Ed Asner is paying tribute to his late costar and “great friend,” Valerie Harper.
Following the sad news that Harper had died at the age of 80 following a long battle with cancer, Asner honored the actress in a touching statement obtained by PEOPLE.
“Valerie was a brilliant artist with a myriad of ideas on how to make the character more interesting; and was a fighter for those less fortunate,” said Asner, 89.
The actor also shared an emotional post on Twitter, where he called Harper “a beautiful woman, a wonderful actress, a great friend and with balls bigger than mine.”
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“Her brilliance burst through and shined its light upon all of us,” he wrote alongside a smiling throwback photo of the Mary Tyler Moore Show costars holding Emmy Awards. (She starred as Rhoda Morgenstern and he as Lou Grant on the 1970s sitcom.)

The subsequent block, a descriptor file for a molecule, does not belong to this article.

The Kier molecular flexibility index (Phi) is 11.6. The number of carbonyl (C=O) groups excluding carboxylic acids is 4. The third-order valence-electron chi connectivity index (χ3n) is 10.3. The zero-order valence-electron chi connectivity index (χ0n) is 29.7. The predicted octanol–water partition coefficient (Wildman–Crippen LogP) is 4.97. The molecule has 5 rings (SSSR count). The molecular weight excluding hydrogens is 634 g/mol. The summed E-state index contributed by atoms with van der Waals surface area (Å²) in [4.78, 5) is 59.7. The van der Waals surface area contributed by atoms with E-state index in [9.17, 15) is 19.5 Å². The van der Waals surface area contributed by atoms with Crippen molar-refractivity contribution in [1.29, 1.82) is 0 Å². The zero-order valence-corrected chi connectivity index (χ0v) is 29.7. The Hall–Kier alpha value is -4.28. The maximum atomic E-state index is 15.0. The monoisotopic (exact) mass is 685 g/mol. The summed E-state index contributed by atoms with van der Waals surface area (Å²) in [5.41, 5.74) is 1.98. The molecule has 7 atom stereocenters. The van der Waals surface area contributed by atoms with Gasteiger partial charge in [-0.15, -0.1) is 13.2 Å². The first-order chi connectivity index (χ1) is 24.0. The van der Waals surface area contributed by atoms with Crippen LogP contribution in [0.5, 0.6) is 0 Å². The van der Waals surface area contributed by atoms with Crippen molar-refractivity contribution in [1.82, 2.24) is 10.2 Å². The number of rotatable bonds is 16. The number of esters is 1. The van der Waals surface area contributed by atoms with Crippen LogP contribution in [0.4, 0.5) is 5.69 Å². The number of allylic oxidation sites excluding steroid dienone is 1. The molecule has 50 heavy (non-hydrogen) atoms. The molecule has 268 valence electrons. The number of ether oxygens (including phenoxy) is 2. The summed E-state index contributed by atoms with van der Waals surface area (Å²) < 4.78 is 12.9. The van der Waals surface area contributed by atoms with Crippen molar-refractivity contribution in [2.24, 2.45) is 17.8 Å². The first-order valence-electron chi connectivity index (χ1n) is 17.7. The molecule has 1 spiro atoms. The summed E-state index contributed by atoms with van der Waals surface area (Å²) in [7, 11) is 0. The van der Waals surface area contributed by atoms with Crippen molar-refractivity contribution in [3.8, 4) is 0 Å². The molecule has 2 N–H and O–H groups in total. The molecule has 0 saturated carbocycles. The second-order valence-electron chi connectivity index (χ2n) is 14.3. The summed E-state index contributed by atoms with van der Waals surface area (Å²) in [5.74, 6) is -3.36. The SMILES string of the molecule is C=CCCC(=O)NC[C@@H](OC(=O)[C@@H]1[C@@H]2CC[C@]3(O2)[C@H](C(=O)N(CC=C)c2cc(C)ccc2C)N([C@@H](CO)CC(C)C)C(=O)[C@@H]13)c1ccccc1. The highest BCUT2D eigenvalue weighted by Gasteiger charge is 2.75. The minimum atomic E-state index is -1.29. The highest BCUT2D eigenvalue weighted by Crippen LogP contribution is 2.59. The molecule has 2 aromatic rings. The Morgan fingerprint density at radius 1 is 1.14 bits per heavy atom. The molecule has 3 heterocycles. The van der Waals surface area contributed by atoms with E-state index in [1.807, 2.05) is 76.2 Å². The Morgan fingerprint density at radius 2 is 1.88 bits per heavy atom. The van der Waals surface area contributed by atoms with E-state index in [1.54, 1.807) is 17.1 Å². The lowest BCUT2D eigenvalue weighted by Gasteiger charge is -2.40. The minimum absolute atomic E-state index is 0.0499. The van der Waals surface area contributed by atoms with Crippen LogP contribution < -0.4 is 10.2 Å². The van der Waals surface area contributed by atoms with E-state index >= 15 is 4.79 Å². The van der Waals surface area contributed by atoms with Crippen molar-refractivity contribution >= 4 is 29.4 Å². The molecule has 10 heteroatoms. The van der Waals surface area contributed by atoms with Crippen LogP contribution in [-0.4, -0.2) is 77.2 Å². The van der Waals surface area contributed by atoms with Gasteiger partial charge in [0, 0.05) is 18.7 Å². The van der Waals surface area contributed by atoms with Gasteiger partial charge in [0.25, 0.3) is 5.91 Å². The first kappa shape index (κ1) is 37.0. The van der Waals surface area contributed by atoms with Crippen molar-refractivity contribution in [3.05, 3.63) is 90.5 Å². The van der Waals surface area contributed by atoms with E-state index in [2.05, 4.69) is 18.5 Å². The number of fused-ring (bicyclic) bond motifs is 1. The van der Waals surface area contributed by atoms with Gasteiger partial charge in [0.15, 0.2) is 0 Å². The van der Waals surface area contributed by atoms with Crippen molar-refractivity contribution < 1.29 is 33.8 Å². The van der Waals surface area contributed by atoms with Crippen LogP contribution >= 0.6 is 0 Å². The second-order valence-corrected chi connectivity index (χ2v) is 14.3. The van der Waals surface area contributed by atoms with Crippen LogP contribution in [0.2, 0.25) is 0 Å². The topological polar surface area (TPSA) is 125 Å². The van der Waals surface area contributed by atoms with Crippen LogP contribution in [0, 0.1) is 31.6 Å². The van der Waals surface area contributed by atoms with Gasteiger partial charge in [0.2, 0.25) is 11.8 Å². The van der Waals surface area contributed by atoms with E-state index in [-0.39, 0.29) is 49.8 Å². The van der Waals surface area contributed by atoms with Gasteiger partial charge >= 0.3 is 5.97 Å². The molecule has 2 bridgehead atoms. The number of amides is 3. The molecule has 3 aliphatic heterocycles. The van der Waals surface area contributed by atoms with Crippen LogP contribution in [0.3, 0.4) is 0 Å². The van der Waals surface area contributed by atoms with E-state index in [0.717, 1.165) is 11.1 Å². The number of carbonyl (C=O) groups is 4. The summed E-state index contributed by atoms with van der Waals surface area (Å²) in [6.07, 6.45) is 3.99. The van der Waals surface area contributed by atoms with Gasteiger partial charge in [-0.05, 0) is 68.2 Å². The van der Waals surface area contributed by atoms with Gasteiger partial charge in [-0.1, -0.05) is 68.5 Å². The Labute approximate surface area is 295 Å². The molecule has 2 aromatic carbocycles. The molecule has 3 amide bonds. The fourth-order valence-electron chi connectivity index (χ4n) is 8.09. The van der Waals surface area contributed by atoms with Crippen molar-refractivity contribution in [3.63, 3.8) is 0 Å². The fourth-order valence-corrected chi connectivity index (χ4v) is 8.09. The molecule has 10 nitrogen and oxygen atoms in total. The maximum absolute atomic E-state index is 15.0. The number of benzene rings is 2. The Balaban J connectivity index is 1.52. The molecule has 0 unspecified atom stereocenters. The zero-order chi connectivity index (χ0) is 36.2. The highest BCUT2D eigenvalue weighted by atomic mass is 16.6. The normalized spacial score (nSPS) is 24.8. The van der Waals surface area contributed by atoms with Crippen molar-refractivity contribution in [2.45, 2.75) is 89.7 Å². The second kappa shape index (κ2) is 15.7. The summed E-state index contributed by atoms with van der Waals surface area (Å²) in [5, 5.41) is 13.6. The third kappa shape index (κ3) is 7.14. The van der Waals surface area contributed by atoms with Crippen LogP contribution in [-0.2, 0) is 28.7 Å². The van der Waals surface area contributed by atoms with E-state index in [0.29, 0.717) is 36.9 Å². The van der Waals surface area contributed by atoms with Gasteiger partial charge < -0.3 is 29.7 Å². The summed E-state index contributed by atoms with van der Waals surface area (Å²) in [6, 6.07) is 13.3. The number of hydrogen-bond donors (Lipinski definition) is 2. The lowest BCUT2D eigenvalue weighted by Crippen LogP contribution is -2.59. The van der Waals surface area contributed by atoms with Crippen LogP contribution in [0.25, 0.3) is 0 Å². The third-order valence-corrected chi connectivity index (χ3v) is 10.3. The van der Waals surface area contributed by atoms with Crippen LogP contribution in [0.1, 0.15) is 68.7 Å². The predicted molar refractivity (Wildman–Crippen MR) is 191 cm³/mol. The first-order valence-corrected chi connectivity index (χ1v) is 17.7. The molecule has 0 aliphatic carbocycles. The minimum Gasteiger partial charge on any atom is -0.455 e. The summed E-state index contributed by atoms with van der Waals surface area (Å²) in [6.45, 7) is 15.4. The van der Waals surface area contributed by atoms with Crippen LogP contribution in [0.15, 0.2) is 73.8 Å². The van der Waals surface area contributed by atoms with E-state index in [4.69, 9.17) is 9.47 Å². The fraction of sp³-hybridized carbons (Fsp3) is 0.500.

“Goodnight beautiful. I’ll see you soon,” he concluded.
A beautiful woman, a wonderful actress, a great friend and with balls bigger than mine. Her brilliance burst through and shined its light upon all of us. Goodnight beautiful. I’ll see you soon. pic.twitter.com/FicADkSAzS
— Ed Asner (@TheOnlyEdAsner) August 30, 2019
Harper, who played one of TV’s most popular and enduring characters — the constantly dating, constantly dieting Rhoda Morgenstern — for nearly a decade starting in 1970, died Friday, PEOPLE confirmed.
The star died at 10:06 a.m., her family confirmed to ABC7. Her cause of death was not immediately known.
Harper had been battling a number of health issues over the past few years, including leptomeningeal carcinomatosis, lung cancer and brain cancer.
RELATED: From the Mary Tyler Moore Show to Broadway and Rhoda: Valerie Harper’s Life in Photos
In late July, Asner shared a tweet honoring Harper, just two days after the actress’ husband Tony Cacciotti revealed that doctors had advised her to be moved to hospice care.
“My heart goes out to @ValerieHarper and her husband Tony,” Asner wrote. “I hope you feel my love coming at you like a tidal wave.”
Harper was diagnosed with leptomeningeal carcinomatosis in 2013, just four years after she beat lung cancer. The condition occurs when cancer cells spread into the fluid-filled membrane surrounding the brain, known as the meninges.
At the time of her diagnosis, doctors told her she only had three months to live, but Harper beat the odds and continued to live well beyond their expectations by six years.